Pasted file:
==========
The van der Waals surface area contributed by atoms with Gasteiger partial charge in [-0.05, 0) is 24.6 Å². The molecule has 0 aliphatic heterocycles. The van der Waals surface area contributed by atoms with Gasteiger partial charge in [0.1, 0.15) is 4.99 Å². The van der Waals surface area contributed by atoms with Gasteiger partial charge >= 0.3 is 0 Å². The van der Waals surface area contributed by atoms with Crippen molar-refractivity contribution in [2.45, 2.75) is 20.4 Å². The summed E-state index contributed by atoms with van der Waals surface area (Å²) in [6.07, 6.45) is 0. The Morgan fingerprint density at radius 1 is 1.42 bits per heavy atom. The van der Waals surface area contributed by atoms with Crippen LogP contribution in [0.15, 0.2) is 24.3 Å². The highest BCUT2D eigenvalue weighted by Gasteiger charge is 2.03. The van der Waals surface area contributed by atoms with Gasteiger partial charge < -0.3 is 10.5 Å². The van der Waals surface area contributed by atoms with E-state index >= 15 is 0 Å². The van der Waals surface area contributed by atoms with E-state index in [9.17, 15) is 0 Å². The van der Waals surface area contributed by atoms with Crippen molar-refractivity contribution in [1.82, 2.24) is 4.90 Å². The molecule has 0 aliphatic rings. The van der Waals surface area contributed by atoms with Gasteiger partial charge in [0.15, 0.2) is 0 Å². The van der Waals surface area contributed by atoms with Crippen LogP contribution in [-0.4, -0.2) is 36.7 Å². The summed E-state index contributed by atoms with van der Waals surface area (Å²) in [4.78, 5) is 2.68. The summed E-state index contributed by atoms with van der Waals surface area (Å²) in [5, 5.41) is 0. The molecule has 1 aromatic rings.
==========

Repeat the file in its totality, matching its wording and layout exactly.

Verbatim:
The van der Waals surface area contributed by atoms with Gasteiger partial charge in [-0.05, 0) is 24.6 Å². The molecule has 0 aliphatic heterocycles. The van der Waals surface area contributed by atoms with Gasteiger partial charge in [0.1, 0.15) is 4.99 Å². The van der Waals surface area contributed by atoms with Gasteiger partial charge >= 0.3 is 0 Å². The van der Waals surface area contributed by atoms with Crippen molar-refractivity contribution in [2.45, 2.75) is 20.4 Å². The summed E-state index contributed by atoms with van der Waals surface area (Å²) in [6.07, 6.45) is 0. The Morgan fingerprint density at radius 1 is 1.42 bits per heavy atom. The van der Waals surface area contributed by atoms with Crippen LogP contribution in [0.15, 0.2) is 24.3 Å². The highest BCUT2D eigenvalue weighted by Gasteiger charge is 2.03. The van der Waals surface area contributed by atoms with Gasteiger partial charge < -0.3 is 10.5 Å². The van der Waals surface area contributed by atoms with E-state index >= 15 is 0 Å². The van der Waals surface area contributed by atoms with E-state index in [9.17, 15) is 0 Å². The van der Waals surface area contributed by atoms with Crippen molar-refractivity contribution in [1.82, 2.24) is 4.90 Å². The molecule has 0 aliphatic rings. The van der Waals surface area contributed by atoms with Gasteiger partial charge in [0.15, 0.2) is 0 Å². The van der Waals surface area contributed by atoms with Crippen LogP contribution in [-0.4, -0.2) is 36.7 Å². The summed E-state index contributed by atoms with van der Waals surface area (Å²) in [4.78, 5) is 2.68. The summed E-state index contributed by atoms with van der Waals surface area (Å²) in [5, 5.41) is 0. The molecule has 1 aromatic rings.